The study was jointly conducted by the Washington University School of Medicine in St. Louis and the International Center for Diarrheal Disease Research, Bangladesh (ICDDR, B).
‘A newly designed therapeutic food repairs the gut microbiome in malnourished children. It also stimulates healthy bone and brain development, as well as leads to better immune and metabolic functions, significantly improving the child’s overall health.’
The research findings, published as two separate papers in Science, indicate that healthy development of the gut microbial community following birth is crucial for the overall growth and development of infants.
The study was led by Dr. Tahmeed Ahmed, MBBS, Ph.D, who is the Senior Director of the Nutrition and Clinical Services Division at ICDDR, B.
The senior author was Dr. Jeffrey I. Gordon, MD, who is the Dr. Robert J. Glaser Distinguished University Professor in the Department of Pathology & Immunology and Director of the Edison Family Center for Genome Sciences and Systems Biology, Washington University School of Medicine in St. Louis, Missouri, USA.
Childhood Malnutrition and Limitations of Conventional Therapeutic Foods
Childhood malnutrition is a huge global problem that is characterized by stunting, wasting, underweight, and failure to thrive. As per UNICEF/WHO/World Bank Joint Child Malnutrition Estimates (March 2019), currently, there are 149 million stunted and 49 million wasted children under the age of 5 years worldwide.
Malnutrition is associated with an increased risk of infections, as well as impaired cognitive ability, leading to poor school performance. Malnutrition is caused by many factors, the major being the inaccessibility to adequate amounts of affordable, and nutritious food.
Conventional therapeutic foods for children are designed to increase the nutrients that are normally utilized by the body. However, these are largely ineffective in malnourished children suffering from stunting, reduced immunity and impaired cognitive abilities. Gordon believes that the underlying reason is that these therapeutic foods were not designed for promoting the healthy development of the gut microbiome.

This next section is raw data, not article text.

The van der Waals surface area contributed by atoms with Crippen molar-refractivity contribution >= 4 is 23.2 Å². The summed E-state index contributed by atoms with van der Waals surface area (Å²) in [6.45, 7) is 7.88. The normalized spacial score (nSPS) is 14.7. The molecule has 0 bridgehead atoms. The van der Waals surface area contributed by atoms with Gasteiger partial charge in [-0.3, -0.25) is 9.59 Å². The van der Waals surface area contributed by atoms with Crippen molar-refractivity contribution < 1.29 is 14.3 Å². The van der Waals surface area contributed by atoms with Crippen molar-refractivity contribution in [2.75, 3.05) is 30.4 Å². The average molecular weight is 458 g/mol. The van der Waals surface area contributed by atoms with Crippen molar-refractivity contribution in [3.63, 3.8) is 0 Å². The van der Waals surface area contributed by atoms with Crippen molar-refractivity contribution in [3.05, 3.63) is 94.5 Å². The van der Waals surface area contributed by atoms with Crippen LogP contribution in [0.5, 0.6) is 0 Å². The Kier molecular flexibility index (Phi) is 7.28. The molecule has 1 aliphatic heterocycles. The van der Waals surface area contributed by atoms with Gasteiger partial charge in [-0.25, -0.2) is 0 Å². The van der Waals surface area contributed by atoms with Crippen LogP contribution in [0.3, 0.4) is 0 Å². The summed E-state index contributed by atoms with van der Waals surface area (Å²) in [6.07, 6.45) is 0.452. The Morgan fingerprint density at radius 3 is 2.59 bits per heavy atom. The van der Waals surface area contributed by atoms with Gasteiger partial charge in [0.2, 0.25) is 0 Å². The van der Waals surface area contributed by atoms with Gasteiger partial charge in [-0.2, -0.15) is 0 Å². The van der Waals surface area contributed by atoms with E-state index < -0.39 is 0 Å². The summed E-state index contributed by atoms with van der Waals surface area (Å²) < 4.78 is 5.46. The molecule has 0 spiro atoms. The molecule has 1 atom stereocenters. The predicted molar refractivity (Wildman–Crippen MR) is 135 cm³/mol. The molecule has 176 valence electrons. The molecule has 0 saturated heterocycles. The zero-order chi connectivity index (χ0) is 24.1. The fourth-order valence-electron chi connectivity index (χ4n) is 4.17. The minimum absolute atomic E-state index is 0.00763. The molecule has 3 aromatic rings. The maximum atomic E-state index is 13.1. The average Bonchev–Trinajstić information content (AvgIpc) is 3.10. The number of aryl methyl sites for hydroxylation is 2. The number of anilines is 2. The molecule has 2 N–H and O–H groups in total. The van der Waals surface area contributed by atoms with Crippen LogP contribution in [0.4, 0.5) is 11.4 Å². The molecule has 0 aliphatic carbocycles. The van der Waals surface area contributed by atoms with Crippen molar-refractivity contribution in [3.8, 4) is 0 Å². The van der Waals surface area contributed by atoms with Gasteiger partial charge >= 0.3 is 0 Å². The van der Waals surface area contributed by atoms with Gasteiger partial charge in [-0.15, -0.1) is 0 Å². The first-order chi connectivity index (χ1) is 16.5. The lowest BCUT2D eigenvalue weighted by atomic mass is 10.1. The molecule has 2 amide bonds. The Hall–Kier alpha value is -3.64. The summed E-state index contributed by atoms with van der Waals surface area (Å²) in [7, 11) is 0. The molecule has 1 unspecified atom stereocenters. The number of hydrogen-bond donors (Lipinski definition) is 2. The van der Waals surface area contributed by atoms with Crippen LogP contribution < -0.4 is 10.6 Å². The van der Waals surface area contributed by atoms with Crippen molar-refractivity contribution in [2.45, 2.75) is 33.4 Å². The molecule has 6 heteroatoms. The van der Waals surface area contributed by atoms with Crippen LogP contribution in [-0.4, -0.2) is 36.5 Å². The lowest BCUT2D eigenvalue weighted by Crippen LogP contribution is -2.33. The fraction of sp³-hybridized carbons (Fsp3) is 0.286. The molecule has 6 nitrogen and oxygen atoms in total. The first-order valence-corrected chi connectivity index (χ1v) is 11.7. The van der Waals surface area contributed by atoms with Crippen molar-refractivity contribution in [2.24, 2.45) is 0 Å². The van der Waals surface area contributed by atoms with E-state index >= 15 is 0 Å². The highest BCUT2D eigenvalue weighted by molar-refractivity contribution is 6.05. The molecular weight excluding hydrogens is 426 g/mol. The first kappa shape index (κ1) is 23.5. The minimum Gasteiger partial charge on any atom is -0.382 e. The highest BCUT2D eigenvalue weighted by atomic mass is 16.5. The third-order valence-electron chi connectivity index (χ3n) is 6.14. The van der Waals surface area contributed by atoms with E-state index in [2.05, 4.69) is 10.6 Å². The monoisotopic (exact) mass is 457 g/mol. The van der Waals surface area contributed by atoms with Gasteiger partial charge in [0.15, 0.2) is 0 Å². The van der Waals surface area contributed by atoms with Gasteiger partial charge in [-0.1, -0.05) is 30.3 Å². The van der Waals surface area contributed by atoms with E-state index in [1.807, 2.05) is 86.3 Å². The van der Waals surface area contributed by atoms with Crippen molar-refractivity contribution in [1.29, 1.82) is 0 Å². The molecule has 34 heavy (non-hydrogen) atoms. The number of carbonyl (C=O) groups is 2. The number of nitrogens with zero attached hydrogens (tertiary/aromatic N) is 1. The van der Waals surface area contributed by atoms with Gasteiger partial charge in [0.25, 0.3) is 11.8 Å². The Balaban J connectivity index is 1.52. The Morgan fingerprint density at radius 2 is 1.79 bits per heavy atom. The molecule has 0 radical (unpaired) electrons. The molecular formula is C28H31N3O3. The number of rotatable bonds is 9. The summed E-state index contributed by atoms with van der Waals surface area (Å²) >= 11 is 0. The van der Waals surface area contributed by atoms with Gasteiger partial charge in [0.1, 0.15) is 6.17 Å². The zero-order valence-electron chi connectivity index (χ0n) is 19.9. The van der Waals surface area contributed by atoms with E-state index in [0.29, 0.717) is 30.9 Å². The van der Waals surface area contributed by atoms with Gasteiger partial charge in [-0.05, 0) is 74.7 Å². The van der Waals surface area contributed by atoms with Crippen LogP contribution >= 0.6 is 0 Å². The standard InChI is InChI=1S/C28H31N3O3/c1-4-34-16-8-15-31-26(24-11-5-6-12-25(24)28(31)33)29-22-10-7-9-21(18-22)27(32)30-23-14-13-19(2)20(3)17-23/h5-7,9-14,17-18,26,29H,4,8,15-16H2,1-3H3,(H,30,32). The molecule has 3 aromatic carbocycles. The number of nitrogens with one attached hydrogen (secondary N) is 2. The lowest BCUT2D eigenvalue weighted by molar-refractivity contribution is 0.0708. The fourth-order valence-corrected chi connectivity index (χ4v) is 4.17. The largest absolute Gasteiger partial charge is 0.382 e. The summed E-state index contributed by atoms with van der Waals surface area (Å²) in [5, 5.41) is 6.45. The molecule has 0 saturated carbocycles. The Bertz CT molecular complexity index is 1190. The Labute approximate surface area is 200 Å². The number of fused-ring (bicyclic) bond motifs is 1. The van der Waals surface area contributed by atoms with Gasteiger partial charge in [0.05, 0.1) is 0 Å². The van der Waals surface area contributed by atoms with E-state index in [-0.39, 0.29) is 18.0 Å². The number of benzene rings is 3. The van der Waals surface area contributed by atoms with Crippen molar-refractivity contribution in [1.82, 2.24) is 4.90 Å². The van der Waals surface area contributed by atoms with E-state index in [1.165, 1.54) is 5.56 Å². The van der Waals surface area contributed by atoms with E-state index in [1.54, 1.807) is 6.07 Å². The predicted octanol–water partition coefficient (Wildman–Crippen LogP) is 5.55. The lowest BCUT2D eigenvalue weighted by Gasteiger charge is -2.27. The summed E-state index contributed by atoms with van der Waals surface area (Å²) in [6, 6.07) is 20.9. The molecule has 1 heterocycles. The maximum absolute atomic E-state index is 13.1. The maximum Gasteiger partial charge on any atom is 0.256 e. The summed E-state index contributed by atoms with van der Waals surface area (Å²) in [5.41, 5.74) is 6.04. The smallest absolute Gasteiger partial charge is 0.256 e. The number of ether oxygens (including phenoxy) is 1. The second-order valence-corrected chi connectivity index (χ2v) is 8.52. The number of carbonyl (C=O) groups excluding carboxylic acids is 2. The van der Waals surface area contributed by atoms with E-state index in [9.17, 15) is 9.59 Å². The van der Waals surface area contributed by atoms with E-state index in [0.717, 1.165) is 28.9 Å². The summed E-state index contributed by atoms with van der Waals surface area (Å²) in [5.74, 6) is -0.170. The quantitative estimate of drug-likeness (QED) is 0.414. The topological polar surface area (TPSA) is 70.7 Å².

Development of Microbiota Directed Complementary Food (MDCF)
The new Microbiota Directed Complementary Food (MDCF), which has been jointly developed by the Washington University School of Medicine in St. Louis and ICDDR,B, was based on their previous collaborative studies in healthy and malnourished children in Bangladesh. When they compared the gut microbiota of healthy and malnourished children, they were surprised to find that the bacterial flora in the gut of malnourished children was much more immature than that of their age-matched healthy counterparts. Moreover, conventional therapeutic foods were unable to repair the immature gut microbiota in malnourished children. This led the researchers to focus on developing a new type of designer therapeutic food, which resulted in MDCF.
“We found that children who are malnourished have incompletely formed gut microbial communities compared with their healthy counterparts,” says Gordon.“Therefore, we set about to design therapeutic foods to repair this immaturity and to determine whether such repair would restore healthy growth.”
Immature gut microbiota taken from malnourished children and healthy gut microbiota taken from healthy children were transplanted into mice that were maintained under sterile conditions.
Mice transplanted with immature microbiota became underweight, developed defective bones, as well as abnormalities in immune and metabolic functions. This provided vital evidence that failure to form a healthy microbiota could actually be the cause, rather than the effect of malnutrition.
A clinical trial was conducted on Bangladeshi children, which had the following key features:
- The clinical trial was conducted over a period of one month
- The sample size was 63
- The children were aged between 12-18 months
- The children were diagnosed with moderate acute malnutrition